Simone de Beauvoir on literature, metaphysics,
the American novel, & Richard Wright

In a July 1947 article, Beauvoir points to another important influence on her conception of the philosophical novel: the American “realist” novelists. For writers such as John Steinbeck and Richard Wright, Beauvoir argues, “reality is invested with the concreteness of an experience in which an individual consciousness and an individual liberty have been staked.” For Beauvoir the appropriation of American literary techniques and the rejection of the “abstract objectivity” of French literary realism makes possible the reconciliation of literature and philosophy: “Neither philosophy nor psychology has anything to lose here; on the contrary: it is thanks to precisely this technical tool borrowed from America that we could undertake to give to philosophy itself a novelistic form.”

SOURCE: Beauvoir, Simone de. “Literature and Metaphysics” (1946), introduction by Margaret A. Simons, translation by Veronique Zaytzeff and Frederick M. Morrison, notes by Tricia Wall, in Philosophical Writings by Simone de Beauvoir, edited by Margaret A. Simons (Urbana: University of Illinois Press, 2004), pp. 263-277. From “Littérature et métaphysique,” Les temps modernes 1, no. 7 (1946). The above quote is from Simons’ introduction, pp. 264-5.

Now, the merit of the great American novelists consists in the fact that they were able to deal with life in its dramatic aspect. In a sense, one can call Steinbeck and Richard Wright “realists”: but the distinctive trait of French realism is its refusal to take a position: the world is described with a wholly abstract objectivity, and the author does not adopt any point of view toward it. In Steinbeck’s “In Dubious Battle,” as in Richard Wright’s “Black Boy,” reality is invested with the concreteness of an experience in which an individual consciousness and an individual liberty have been staked; the struggle of a man against the resistances of the world is depicted.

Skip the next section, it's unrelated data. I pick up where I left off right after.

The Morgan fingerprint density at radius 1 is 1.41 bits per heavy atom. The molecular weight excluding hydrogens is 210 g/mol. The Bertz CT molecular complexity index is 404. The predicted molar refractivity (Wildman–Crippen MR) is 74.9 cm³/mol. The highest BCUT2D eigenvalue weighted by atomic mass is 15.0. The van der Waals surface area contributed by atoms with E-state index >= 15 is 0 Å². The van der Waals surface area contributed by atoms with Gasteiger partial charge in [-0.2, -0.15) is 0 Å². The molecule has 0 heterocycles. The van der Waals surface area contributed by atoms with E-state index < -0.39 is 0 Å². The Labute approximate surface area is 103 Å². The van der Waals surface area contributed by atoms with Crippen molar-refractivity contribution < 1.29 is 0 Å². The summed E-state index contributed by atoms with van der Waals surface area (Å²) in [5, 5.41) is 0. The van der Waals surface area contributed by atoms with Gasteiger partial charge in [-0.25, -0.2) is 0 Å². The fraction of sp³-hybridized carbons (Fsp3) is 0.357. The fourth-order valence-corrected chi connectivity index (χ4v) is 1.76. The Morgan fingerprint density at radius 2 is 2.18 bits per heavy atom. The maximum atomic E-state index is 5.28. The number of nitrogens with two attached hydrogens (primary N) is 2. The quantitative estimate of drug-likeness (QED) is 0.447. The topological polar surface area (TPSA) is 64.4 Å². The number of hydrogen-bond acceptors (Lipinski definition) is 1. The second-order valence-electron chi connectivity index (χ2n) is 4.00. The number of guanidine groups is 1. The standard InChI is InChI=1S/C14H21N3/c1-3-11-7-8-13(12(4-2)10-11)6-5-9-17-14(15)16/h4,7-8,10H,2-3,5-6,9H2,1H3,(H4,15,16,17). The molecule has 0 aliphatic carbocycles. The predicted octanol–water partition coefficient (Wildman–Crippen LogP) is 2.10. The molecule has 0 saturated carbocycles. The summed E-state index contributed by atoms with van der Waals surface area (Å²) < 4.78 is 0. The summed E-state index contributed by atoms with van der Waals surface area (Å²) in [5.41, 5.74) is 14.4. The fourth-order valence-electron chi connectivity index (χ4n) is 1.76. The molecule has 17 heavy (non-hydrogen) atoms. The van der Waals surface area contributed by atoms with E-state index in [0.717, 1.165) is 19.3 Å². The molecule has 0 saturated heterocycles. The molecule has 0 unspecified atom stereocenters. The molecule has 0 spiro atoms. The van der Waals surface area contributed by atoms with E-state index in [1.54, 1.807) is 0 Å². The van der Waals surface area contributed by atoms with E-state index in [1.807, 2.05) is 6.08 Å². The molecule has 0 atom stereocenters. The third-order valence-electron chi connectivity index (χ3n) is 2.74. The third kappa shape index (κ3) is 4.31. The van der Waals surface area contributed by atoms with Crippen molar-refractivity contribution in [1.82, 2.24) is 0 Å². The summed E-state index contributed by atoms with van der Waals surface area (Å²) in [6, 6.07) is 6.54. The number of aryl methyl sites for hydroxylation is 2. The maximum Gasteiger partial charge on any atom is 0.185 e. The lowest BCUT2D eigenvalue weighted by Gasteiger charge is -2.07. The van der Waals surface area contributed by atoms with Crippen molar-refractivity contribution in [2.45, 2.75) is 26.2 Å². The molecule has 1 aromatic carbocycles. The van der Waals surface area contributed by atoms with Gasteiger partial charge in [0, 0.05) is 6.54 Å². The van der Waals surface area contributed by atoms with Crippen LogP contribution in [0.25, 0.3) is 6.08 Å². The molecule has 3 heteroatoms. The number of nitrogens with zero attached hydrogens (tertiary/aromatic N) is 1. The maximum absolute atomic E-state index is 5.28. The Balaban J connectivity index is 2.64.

SOURCE: Beauvoir, Simone de. “An American Renaissance in France,” New York Times, June 22, 1947, pp. 7, 29. This quote, p. 29.

SEE ALSO: Doran, Robert. “Existentialism as World Literature: De Beauvoir, Heidegger, and Tolstoy,” in Philosophy as World Literature, edited by Jeffrey R. Di Leo (New York: Bloomsbury Academic, 2020), pp. 233-246.

John-Paul Sartre on Paul Nizan

Jean-Paul Sartre on Camus, Empiricism, Literary Description, & the Absurd

Jean-Paul Sartre on Camus’ Stranger as Mental vs. Physical Being

ʻUne philosophie du fascisme allemand: lʼoeuvre de Martin Heideggerʼ
by Colette Audry
& Jean-Paul Sartre, Paul Nizan,
Martin Heidegger & fascism

C.L.R. James on West Indian Writers vs. T.S. Eliot & Jean-Paul Sartre:
the New World & the Old

Witold Gombrowicz on Existentialism (1956)

Existentialism” by Georg Lukács

"‘Philosophy’ and ‘Literature’: Relationships of Genres and the Frontiers of Thought"
by R. Dumain
(with bibliography)

Literary Theory, Philosophy, Genre, Borges et al Revisited
by R. Dumain

Philosophical Style: Selected Bibliography

‘World Literature’: A Bibliography

Richard Wright Study Guide

Black Studies, Music, America vs Europe—Study Guide

Home Page | Site Map | What's New | Coming Attractions | Book News
Bibliography | Mini-Bibliographies | Study Guides | Special Sections
My Writings | Other Authors' Texts | Philosophical Quotations
Blogs | Images & Sounds | External Links

CONTACT Ralph Dumain

Uploaded 12 January 2023

Site ©1999-2023 Ralph Dumain